Friday, September 30, 2016

Medical Comments on the Specimens of Joseph Lord

Kara deGroote, a student in the MayX course at Furman University, has compiled a medical commentary on the specimens of Joseph Lord. Joseph Lord was sent to Dorchester, South Carolina, in the early 1700s as the leader of a new colony (you can read more about him here.)

Joseph Lord sent his botanical specimens back to England to Joseph Pettiver. Since Pettiver was an apothecary, it is not surprising that Lord’s specimens emphasized plants that had, or were believed to have had, medical uses.

deGroote’s commentary is a CITE Collection on GitHub.

Did dinosaurs invent termites?

Jurassic cockroaches ate lots of dinosaur dung. Scientists have actually found fossilized cockroach feces that contain bits of wood that had already been partially digested by dinosaurs.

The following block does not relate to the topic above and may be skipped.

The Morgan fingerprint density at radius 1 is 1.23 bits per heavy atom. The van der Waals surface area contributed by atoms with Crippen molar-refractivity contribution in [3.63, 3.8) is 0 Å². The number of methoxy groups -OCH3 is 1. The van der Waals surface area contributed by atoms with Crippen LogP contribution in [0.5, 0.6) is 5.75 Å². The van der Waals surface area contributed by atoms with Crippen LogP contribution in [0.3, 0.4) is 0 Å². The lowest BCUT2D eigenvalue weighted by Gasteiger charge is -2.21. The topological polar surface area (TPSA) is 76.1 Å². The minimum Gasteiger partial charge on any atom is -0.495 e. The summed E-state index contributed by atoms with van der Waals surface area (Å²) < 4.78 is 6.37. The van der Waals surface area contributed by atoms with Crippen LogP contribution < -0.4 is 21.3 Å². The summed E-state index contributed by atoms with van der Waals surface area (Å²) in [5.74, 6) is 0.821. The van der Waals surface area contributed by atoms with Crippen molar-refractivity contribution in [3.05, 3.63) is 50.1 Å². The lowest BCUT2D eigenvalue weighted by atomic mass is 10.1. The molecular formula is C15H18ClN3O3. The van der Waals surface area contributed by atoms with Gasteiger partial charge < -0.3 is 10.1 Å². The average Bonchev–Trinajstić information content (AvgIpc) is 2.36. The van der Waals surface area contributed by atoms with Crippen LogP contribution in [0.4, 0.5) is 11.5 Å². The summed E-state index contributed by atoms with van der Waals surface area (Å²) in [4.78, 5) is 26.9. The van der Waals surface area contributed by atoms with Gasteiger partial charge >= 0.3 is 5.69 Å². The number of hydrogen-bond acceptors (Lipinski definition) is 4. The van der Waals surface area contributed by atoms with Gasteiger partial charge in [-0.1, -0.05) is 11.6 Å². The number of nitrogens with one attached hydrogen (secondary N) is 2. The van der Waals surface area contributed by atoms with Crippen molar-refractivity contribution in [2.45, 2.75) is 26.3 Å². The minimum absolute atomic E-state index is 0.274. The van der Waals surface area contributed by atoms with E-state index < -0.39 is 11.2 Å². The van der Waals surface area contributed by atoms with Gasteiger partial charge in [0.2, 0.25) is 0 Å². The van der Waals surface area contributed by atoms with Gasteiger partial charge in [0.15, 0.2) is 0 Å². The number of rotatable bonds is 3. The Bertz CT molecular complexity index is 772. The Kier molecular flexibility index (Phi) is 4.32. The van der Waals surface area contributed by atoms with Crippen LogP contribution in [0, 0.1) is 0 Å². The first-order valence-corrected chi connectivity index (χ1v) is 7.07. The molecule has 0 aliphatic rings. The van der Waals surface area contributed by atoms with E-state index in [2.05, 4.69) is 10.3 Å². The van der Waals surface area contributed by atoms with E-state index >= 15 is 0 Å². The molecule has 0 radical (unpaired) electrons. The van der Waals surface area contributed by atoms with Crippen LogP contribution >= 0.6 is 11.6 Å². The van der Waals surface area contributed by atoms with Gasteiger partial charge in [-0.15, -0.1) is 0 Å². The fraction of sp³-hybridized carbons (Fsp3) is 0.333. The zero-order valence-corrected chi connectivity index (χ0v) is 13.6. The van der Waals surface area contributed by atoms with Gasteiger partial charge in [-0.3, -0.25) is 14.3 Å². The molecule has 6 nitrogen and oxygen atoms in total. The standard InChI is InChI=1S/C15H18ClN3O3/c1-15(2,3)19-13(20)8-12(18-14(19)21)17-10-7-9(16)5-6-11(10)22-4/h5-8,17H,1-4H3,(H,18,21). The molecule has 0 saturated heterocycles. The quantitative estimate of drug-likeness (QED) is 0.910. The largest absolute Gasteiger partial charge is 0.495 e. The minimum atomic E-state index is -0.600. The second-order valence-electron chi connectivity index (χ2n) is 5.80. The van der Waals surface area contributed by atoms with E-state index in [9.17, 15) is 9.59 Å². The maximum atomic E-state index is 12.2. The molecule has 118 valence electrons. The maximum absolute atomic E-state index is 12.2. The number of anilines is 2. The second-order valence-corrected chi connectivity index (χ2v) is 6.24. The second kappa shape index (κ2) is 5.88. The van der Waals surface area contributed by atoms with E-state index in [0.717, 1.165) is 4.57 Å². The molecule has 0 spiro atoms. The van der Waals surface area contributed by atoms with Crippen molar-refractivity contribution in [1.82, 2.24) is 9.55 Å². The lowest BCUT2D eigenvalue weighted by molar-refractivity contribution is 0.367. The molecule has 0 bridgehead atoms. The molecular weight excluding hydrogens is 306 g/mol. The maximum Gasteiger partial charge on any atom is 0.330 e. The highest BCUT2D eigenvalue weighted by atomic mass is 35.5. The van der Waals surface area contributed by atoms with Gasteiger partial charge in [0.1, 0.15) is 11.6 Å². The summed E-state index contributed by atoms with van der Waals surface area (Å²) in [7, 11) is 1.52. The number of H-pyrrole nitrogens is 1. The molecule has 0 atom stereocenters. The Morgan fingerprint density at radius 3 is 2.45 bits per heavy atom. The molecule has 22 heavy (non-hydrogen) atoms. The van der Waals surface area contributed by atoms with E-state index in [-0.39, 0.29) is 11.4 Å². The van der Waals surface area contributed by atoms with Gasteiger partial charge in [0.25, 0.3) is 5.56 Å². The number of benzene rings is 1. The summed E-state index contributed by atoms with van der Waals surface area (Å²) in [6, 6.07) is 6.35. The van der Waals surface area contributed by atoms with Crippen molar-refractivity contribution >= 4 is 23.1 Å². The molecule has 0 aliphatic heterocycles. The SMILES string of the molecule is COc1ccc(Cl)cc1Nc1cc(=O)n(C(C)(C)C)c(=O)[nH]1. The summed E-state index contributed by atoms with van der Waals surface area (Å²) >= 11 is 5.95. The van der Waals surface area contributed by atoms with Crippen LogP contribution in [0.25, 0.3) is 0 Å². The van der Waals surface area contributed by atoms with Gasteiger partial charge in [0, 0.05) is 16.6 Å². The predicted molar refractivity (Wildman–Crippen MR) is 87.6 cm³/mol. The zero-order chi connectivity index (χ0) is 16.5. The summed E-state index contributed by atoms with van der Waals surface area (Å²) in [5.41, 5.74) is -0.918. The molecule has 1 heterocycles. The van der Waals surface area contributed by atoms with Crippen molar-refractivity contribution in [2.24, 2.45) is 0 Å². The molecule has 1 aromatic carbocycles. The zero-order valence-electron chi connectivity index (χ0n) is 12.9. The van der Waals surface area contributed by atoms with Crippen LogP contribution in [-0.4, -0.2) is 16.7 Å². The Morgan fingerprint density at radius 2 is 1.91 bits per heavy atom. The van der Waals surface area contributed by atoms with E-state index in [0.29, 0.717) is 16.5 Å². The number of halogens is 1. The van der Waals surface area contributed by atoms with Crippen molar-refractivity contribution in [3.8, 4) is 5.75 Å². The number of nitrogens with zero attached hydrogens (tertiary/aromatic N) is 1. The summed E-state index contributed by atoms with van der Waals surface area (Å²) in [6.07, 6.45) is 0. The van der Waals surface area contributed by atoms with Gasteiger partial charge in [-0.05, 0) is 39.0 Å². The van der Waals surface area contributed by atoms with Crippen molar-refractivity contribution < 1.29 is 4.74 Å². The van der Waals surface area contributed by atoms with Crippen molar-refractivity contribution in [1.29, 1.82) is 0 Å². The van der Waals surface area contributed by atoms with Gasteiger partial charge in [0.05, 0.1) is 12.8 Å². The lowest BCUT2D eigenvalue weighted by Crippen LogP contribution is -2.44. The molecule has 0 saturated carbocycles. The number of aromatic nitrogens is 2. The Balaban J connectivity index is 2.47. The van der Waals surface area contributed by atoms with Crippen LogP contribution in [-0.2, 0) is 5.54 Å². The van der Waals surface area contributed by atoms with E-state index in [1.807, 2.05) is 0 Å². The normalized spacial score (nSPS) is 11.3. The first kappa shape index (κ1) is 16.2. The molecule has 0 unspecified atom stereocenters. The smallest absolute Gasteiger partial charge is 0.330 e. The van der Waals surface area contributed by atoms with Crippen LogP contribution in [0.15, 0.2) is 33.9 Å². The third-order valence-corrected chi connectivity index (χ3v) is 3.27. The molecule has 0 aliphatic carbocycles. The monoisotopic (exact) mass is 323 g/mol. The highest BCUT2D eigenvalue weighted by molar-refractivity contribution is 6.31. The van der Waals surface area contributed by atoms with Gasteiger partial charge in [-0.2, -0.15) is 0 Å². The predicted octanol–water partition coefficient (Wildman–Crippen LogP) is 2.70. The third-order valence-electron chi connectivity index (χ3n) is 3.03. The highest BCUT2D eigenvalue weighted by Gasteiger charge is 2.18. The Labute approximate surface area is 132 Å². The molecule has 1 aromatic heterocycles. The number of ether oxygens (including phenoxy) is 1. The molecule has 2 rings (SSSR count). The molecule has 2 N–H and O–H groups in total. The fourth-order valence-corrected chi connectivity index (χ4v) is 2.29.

Termites, social insects famed for wood-eating ability, are the direct descendants of cockroaches. But termites don’t exactly digest wood themselves. Instead, microorganisms in their guts break it down for them. They keep their guts full of essential microbes by (ahem) eating one another’s feces.

Dinosaurs are known to have eaten rotting wood that was already broken down by fungi. They processed their food for a long time, churning it in their stomachs where they also kept collections of microbes that did much of the digestion for them. Some of these microbes and fungi came out in their feces. Young dinosaurs probably got their own digestive microbes by eating adult dinosaur feces.

Cockroaches that ate the feces would have also eaten those microbes. After millions of years, those cockroaches best able to incorporate dinosaur wood-digesting microbes into their own personal microbiomes would have thrived, at the expense of less successful roaches; the successful ones thus evolved into termites.